Photo: DenisLarkin


A longtime corporate law professor at the University of Minnesota Law School was indicted Wednesday on charges that he embezzled more than $4 million from investors in the synthetic diamond company he helped run.

Edward Adams stole more than $4.38 million of investor funds and directed an additional $2.54 from the company to his own law firm between 2006 and 2013, according to the U.S. Attorney’s Office for the District of Minnesota. He is expected to appear in federal court this week.

“The defendant’s brazen theft of millions of investor’s funds over the course of several years is compounded by the fact that he holds positions of public trust as an attorney and law school faculty member,” said Richard Thornton, the FBI’s special agent in charge of the Minneapolis division.

Adams has been a member of the Minnesota Law faculty since 1992, and served for three years as its associate dean for academic affairs. He teaches corporate finance, bankruptcy, corporations and creditors’ remedies and secured transactions.

“We are aware of the announcement earlier today by the U.S. Attorney’s Office involving a university faculty member,” the university said in a written statement on Adams. “The announcement describes alleged activities fully outside of the faculty member’s role with the university, and we do not have anything further to share at this time.”

Prosecutors allege Adams devised a complex, years-long scheme to funnel funds from Apollo Diamond Inc.—a privately held company started by his father-in-law that produces diamonds in a lab—into accounts he personally controlled. Since 2004, Adams held a variety of titles within Apollo and its spinoffs, including chairman, chief financial officer, executive vice president and general counsel.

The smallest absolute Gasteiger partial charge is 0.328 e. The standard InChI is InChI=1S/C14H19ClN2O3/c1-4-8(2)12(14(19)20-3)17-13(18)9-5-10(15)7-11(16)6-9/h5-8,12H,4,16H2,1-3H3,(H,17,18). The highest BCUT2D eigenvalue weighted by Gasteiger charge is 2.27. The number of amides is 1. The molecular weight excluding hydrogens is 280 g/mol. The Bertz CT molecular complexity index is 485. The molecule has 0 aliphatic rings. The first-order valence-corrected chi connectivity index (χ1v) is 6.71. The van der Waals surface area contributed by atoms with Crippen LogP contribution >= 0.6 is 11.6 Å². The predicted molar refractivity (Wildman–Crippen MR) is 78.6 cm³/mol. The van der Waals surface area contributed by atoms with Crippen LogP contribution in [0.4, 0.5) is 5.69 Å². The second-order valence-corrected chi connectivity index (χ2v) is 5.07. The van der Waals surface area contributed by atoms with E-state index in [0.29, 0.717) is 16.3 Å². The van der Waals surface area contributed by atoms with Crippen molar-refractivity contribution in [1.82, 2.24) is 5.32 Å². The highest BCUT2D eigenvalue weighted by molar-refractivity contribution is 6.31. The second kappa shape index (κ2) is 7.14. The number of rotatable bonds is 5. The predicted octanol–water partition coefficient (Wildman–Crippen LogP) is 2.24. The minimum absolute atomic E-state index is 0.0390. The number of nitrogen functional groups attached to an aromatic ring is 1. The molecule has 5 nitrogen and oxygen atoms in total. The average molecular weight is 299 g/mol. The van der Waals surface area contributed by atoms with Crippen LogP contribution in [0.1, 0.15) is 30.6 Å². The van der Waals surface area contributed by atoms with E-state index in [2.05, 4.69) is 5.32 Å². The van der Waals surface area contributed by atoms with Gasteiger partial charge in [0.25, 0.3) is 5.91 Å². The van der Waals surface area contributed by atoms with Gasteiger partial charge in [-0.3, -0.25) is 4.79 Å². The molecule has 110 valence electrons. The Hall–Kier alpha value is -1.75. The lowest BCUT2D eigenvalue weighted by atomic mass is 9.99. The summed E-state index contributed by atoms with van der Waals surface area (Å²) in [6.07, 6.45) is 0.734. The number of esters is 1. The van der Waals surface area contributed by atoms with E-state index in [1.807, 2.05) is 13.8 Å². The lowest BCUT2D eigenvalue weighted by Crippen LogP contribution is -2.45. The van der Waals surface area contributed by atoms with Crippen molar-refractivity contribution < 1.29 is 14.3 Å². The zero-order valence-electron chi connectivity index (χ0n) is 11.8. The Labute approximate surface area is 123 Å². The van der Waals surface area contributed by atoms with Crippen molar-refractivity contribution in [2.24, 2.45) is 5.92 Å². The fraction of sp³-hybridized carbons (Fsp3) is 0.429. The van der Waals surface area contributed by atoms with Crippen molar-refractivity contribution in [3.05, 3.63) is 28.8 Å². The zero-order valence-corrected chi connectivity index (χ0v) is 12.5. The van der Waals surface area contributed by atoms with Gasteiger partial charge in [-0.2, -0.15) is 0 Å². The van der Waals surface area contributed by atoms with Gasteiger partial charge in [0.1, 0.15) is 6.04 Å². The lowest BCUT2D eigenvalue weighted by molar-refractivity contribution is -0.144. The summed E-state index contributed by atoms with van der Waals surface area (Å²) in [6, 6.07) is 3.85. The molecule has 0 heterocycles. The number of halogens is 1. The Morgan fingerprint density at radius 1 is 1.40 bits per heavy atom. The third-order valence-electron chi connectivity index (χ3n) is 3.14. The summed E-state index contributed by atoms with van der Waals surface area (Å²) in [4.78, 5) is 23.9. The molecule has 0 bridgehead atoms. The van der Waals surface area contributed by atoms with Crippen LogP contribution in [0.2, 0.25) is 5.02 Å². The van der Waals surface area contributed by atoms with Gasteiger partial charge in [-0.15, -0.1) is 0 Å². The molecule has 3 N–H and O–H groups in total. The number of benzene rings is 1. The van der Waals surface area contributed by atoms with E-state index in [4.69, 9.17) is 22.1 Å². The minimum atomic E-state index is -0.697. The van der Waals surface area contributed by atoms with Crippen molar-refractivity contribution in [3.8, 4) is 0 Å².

The company hired Adams’ financial services firm to raise $25 million from investors in 2003, and from then on Adams handled Apollo’s financial matters with “minimal oversight” from the company’s board, according to the indictment. He then opened a variety of bank accounts without the board’s approval and funneled investor money into those accounts—which only he controlled.

With Apollo on the brink of insolvency in 2010, Adams sought to hide his theft by persuading investors to convert their now-worthless Apollo stock into a new company that he secretly controlled called Scio Diamond Technology Corp., prosecutors allege.

Scio investors began suing Adams in 2012. Adams in turn sued the Minneapolis Star-Tribune newspaper after it ran a 2014 column critical of his role in what was then a $13 million net loss by Apollo and its various spinoffs.

“With more time on his hands, Adams could use the diamond debacle as a teachable moment,” that column reads. “He has all the material he needs for a new seminar on business law: ‘How to respond to angry investors who claim you’ve enriched yourself while the company you manage is going down the tubes.’”

Adams faces eight counts of mail fraud and six counts of wire fraud.